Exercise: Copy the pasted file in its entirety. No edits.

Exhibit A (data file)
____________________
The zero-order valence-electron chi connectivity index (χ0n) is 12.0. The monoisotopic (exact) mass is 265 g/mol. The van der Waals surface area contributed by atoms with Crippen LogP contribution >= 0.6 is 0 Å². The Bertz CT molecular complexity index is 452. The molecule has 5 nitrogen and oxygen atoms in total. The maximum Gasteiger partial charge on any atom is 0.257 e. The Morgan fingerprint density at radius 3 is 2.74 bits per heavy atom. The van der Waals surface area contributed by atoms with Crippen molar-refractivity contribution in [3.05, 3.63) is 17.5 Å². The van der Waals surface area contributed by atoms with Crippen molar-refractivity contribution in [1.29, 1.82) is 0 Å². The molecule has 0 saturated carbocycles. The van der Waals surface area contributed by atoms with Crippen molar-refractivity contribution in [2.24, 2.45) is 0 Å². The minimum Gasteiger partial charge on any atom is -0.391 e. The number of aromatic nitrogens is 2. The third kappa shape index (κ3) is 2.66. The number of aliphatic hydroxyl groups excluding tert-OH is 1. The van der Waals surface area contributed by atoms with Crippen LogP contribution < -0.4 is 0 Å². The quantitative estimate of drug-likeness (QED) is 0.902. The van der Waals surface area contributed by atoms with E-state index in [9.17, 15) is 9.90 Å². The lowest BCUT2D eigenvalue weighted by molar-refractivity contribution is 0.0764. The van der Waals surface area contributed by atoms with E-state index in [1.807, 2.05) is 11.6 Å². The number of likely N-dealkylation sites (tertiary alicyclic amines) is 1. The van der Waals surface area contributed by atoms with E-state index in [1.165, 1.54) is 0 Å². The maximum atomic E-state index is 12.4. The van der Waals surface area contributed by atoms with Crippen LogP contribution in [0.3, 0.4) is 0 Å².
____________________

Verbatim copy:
The zero-order valence-electron chi connectivity index (χ0n) is 12.0. The monoisotopic (exact) mass is 265 g/mol. The van der Waals surface area contributed by atoms with Crippen LogP contribution >= 0.6 is 0 Å². The Bertz CT molecular complexity index is 452. The molecule has 5 nitrogen and oxygen atoms in total. The maximum Gasteiger partial charge on any atom is 0.257 e. The Morgan fingerprint density at radius 3 is 2.74 bits per heavy atom. The van der Waals surface area contributed by atoms with Crippen molar-refractivity contribution in [3.05, 3.63) is 17.5 Å². The van der Waals surface area contributed by atoms with Crippen molar-refractivity contribution in [1.29, 1.82) is 0 Å². The molecule has 0 saturated carbocycles. The van der Waals surface area contributed by atoms with Crippen molar-refractivity contribution in [2.24, 2.45) is 0 Å². The minimum Gasteiger partial charge on any atom is -0.391 e. The number of aromatic nitrogens is 2. The third kappa shape index (κ3) is 2.66. The number of aliphatic hydroxyl groups excluding tert-OH is 1. The van der Waals surface area contributed by atoms with Crippen LogP contribution < -0.4 is 0 Å². The quantitative estimate of drug-likeness (QED) is 0.902. The van der Waals surface area contributed by atoms with E-state index in [9.17, 15) is 9.90 Å². The lowest BCUT2D eigenvalue weighted by molar-refractivity contribution is 0.0764. The van der Waals surface area contributed by atoms with E-state index in [1.807, 2.05) is 11.6 Å². The number of likely N-dealkylation sites (tertiary alicyclic amines) is 1. The van der Waals surface area contributed by atoms with E-state index in [1.165, 1.54) is 0 Å². The maximum atomic E-state index is 12.4. The van der Waals surface area contributed by atoms with Crippen LogP contribution in [0.3, 0.4) is 0 Å².